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LAX-BOS: Over Capacity. AA Adds Additional Flight.  
User currently offlineLACA773 From United States of America, joined Nov 2004, 4018 posts, RR: 2
Posted (5 years 7 months 2 weeks 5 days 4 hours ago) and read 8182 times:
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Hi All,

I was noticing on AA's website as well as their electronic timetable, they will be increasing their BOS schedule from 3x daily to 4x daily effective 7 April 2009. We all knew they were going to increase this route by one, but my question is regarding the amount of seats AA will have available. With VX and now B6 adding service on this route, it doesn't make sense to me for AA to add larger a/c to this route. Instead of downgauging the four flights to 738s, they have upgauged another flight which includes 763, 762, 757x2. This schedule is consistant all the way up to June.
What's the reasoning behind this? With two new entrants into the LAX-BOS-LAX market, I'd think they would have dropped a flight to bring it back down to 3x a day.
In addition, what will UA's fate be on the LAX-BOS route?. As well know, they seem to be cutting left and right and mainly focusing on hub flying from LAX.

This route has been discussed here and there, and I feel it deserves it's own thread.
Best
LACA773

32 replies: All unread, showing first 25:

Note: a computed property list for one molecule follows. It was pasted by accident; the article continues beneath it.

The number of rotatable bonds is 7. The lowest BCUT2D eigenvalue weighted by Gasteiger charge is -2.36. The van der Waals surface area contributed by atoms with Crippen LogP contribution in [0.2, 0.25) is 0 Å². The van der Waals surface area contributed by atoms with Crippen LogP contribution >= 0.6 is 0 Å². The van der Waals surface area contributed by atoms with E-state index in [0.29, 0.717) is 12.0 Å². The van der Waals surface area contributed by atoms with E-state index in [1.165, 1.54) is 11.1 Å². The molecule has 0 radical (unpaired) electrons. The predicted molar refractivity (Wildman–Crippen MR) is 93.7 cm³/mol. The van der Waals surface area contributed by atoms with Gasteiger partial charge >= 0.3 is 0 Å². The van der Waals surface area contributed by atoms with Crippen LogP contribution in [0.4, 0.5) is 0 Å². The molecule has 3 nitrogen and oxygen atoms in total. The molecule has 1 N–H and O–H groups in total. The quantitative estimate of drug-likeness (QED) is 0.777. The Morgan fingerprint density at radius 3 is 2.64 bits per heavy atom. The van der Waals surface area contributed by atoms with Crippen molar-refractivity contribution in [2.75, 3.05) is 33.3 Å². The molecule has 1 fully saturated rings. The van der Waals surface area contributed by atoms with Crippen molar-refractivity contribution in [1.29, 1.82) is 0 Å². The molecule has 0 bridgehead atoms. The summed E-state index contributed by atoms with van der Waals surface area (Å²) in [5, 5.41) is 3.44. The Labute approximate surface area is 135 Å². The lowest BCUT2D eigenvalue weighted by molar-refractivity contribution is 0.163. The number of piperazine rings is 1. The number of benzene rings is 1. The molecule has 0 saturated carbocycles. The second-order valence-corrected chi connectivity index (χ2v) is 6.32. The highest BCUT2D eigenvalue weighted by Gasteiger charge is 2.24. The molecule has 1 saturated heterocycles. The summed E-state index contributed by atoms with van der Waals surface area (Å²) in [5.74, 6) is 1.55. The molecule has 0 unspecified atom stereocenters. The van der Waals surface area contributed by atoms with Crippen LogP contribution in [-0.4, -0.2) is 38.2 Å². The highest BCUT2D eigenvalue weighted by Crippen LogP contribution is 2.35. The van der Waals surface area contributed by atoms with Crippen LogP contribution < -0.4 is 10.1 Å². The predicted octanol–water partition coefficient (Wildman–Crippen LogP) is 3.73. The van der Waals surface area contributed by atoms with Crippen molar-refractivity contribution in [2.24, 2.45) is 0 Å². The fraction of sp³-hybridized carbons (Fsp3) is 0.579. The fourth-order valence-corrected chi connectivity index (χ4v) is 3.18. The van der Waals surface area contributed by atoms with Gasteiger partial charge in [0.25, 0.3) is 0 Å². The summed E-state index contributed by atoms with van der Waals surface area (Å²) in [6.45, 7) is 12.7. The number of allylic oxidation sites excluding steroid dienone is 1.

User currently offlineExaauadl From , joined Dec 1969, posts, RR:
Reply 1, posted (5 years 7 months 2 weeks 5 days 3 hours ago) and read 8094 times:



Quoting LACA773 (Thread starter):
Instead of downgauging the four flights to 738s, they have upgauged another flight which includes 763, 762, 757x2.

Well if they want to compete with VX especially, more J class seats is better. The 738 is inferior to VX's A320. With more J class seats, they can match VX's lower J class with 8 seats and then yield managed the remaining J class seats at a higher fare.

Quoting LACA773 (Thread starter):
What's the reasoning behind this? With two new entrants into the LAX-BOS-LAX market, I'd think they would have dropped a flight to bring it back down to 3x a day.

Since when has AA ever reduced its schedule when a new start up airline enters one of its markets?


User currently offlineWorldTraveler From , joined Dec 1969, posts, RR:
Reply 2, posted (5 years 7 months 2 weeks 5 days 2 hours ago) and read 8020 times:

AA is doing exactly what a carrier should do if they are trying to preserve market presence in the face on increased competition.

The transcons are key markets for AA and they can't afford to allow new competitors of any kind set up shop in their markets, esp. if it involves a carrier that is going to dramatically lower the fares.

in light of the new that Virgin America is burning through cash at a record rate, AA's move to add capacity could also make it more clear that VX doesn't have a viable strategy to survive.


User currently offlineJfk777 From United States of America, joined Aug 2006, 8373 posts, RR: 7
Reply 3, posted (5 years 7 months 2 weeks 5 days 2 hours ago) and read 7986 times:
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Quoting LACA773 (Thread starter):
I was noticing on AA's website as well as their electronic timetable, they will be increasing their BOS schedule from 3x daily to 4x daily effective 7 April 2009. We all knew they were going to increase this route by one, but my question is regarding the amount of seats AA will have available. With VX and now B6 adding service on this route, it doesn't make sense to me for AA to add larger a/c to this route. Instead of downgauging the four flights to 738s, they have upgauged another flight which includes 763, 762, 757x2. This schedule is consistant all the way up to June.